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New epilepsy treatment offers ‘on demand’ seizure suppression

28 May 2014

A new treatment for drug-resistant epilepsy with the potential to suppress seizures ‘on demand’, has been developed by researchers in the Department of Clinical and Experimental Epilepsy, UCL Institute of Neurology, led by Professor Dimitri Kullmann.

Epilepsy seizure suppression schematic

The treatment, described in Nature Communications, combines genetic and chemical approaches to suppress seizures without disrupting normal brain function. The technique was demonstrated in rodents in experiments carried out at the UCL Institute of Neurology by first author Dennis Kätzel, but in future we could see people controlling seizures on-demand with a simple pill.

“First, we inject a modified virus into the area of the brain where seizures arise,” explains Professor Kullmann. “This virus instructs the brain cells to make a protein that is activated by CNO (clozapine-N-oxide), a compound that can be taken as a pill. The activated protein then suppresses the over-excitable brain cells that trigger seizures, but only in the presence of CNO.

If we can take our new method into the clinic, which we hope to do within the next decade, we could treat patients who are susceptible to severe seizures with a one-off injection of the modified virus, and then use CNO only when needed.

Professor Dimitri Kullmann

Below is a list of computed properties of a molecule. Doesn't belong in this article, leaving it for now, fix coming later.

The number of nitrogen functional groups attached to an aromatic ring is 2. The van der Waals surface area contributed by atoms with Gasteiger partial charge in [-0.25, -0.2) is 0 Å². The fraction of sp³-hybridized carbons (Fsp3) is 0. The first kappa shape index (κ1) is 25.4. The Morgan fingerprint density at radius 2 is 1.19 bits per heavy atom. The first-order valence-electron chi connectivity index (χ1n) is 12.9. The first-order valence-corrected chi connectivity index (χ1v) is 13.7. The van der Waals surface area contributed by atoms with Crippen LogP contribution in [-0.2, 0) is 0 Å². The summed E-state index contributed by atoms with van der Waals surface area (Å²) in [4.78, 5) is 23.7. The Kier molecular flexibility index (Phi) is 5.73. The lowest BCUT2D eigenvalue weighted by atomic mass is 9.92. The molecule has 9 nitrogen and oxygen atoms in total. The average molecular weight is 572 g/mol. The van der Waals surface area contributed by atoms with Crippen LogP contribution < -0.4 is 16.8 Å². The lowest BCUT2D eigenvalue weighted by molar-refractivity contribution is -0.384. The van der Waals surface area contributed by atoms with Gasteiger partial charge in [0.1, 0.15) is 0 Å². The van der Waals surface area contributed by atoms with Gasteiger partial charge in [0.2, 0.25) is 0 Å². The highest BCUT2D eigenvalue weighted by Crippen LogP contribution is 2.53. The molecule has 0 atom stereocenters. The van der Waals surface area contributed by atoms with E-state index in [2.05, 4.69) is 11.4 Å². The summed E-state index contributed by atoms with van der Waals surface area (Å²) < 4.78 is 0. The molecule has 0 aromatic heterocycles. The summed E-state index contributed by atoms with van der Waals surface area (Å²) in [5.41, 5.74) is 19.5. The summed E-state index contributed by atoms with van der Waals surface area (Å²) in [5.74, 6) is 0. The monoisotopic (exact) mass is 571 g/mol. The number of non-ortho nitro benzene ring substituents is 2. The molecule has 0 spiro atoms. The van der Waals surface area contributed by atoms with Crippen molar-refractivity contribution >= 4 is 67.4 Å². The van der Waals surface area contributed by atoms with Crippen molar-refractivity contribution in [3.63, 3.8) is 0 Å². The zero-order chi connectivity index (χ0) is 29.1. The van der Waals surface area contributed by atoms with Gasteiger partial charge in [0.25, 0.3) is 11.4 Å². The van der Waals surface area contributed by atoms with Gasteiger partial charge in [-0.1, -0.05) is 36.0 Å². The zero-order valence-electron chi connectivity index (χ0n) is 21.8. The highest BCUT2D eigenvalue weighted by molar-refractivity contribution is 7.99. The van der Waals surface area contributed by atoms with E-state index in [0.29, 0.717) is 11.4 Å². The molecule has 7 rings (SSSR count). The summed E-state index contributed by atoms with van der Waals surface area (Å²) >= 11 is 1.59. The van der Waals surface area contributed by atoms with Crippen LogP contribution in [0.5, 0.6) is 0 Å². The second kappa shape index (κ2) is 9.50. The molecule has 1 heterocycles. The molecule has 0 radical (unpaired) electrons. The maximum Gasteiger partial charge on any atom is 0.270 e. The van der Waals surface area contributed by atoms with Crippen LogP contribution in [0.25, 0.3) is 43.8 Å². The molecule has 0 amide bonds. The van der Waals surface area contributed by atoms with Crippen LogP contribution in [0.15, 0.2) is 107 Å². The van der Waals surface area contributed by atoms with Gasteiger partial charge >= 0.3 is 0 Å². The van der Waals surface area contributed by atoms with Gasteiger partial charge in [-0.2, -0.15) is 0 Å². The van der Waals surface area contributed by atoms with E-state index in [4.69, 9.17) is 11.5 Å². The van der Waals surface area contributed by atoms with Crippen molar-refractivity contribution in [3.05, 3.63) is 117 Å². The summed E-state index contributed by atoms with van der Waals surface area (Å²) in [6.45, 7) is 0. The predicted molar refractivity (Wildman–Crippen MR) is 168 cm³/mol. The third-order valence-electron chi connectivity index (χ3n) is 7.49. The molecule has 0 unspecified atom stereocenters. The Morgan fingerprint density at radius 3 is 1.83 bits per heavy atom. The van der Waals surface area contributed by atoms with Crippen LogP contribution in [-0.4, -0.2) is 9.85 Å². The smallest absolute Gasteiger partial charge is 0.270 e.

As CNO has a half-life of about a few hours and only affects the pre-treated epileptic parts of the brain, the new method avoids the need to permanently alter the brain or treat the whole brain with seizure-suppressing drugs. It builds on similar work by Professor Kullmann and his colleagues Matthew Walker, Stephanie Schorge and Robert Wykes, using gene therapy to ‘calm down’ brain cells, or using light pulses to activate seizure-suppressing receptors in the brain. The new technique works in a similar way but is reversible and avoids the need for invasive devices to deliver light to the brain.

This makes it more attractive than alternative forms of targeted therapy such as surgery to remove the brain region where seizures arise, or gene therapy that permanently alters the excitability of brain cells. Although there is currently no evidence that permanently suppressing excitability in a small area affects brain function, we cannot be sure that it would have no impact long-term. Our new method is completely reversible, so if there were any side-effects then people could simply stop taking the CNO pill.

Professor Dimitri Kullmann

Further information

Kätzel, Nicholson, Schorge, Walker, Kullmann, Chemical-genetic attenuation of focal neocortical seizures. Nature Communications. Available online 27th May 2014. DOI: 10.1038/NCOMMS4847

UCL press release

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